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I want to apologize in advance for any ignorance throughout this post, I'm not anywhere near an electrical engineer.

Basically I have a consumer which requires 220v and is not operating all the time. Whenever not in operation I would like to cut the current from the outlet automatically. For the purpose I figured I'd use a relay, so I got a 5VDC/220VAC relay which is going to be powered by 5V going out of the consumer which is basically going to keep itself alive and once it stops operating the relay will also switch off since no current will be going to its 5V end.

The problem is, how do I power it on initially, since the relay is turned on by the consumer to which it is supposed to allow current to flow to. So I figured I'd use a small battery + button circuit to manually switch the relay on and from then on the consumer will continue to supply power to keep it on.

Warning: very amateur schematic incoming

enter image description here

It doesn't seem to me that it's okay to mix these 2 5VDC power supplies like that. I assume that for the brief moment when the contact is engaged and the consumer is supplying 5v as well the circuit will not like it. I know that if the 5v power supplies are chained in series then the voltages add up and that would burn the relay, but I'm not sure what's the case when they are connected the way they are on the schematic. Also what if I add 2 diodes on the inner circuit that will only allow current to flow out? I basically have no idea how ignorant the stuff I'm saying actually is so I'll just cut it out here and let you guys tell me how far I am from reality.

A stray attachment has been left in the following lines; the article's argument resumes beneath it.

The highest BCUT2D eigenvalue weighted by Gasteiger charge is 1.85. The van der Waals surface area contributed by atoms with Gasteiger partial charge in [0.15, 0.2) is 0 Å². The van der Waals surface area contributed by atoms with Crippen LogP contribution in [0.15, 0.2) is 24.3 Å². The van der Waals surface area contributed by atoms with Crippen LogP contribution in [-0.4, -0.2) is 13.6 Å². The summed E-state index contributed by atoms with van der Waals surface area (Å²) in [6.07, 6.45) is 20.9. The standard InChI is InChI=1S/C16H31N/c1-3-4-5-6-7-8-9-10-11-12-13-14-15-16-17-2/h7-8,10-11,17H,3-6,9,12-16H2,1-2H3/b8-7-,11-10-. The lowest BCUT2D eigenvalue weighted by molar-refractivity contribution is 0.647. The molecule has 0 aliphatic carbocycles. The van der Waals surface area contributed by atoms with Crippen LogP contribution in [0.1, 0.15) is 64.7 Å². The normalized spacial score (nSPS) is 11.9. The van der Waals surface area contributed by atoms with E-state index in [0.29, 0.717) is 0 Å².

EDIT: after looking at what I just posted I thought to myself am I fing stupid, isn't something like this going to work?

enter image description here

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schematic

simulate this circuit – Schematic created using CircuitLab

Figure 1. Push to start. Auto power-off.

How it works:

  • Press SW1 - a momentary push-button with mains voltage rating and a current rating sufficient for your device. The device powers up.
  • The device provides 5 V supply to the relay coil and the relay contact closes. SW1 can now be released.
  • On completion of its task the device switches off the 5 V output, the relay is released and power to the device is removed.
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  • \$\begingroup\$ +1! Shouldn't you put a flyback diode? Or who cares, the bulk capacitance on the 5V supply will handle that anyway? \$\endgroup\$ – next-hack Sep 29 '17 at 16:38
  • \$\begingroup\$ If I were to try and realize the initial plan with the battery circuit, how can I construct an OR gate where when either of the power sources are ON the relay should be ON? \$\endgroup\$ – php_nub_qq Oct 23 '17 at 8:45

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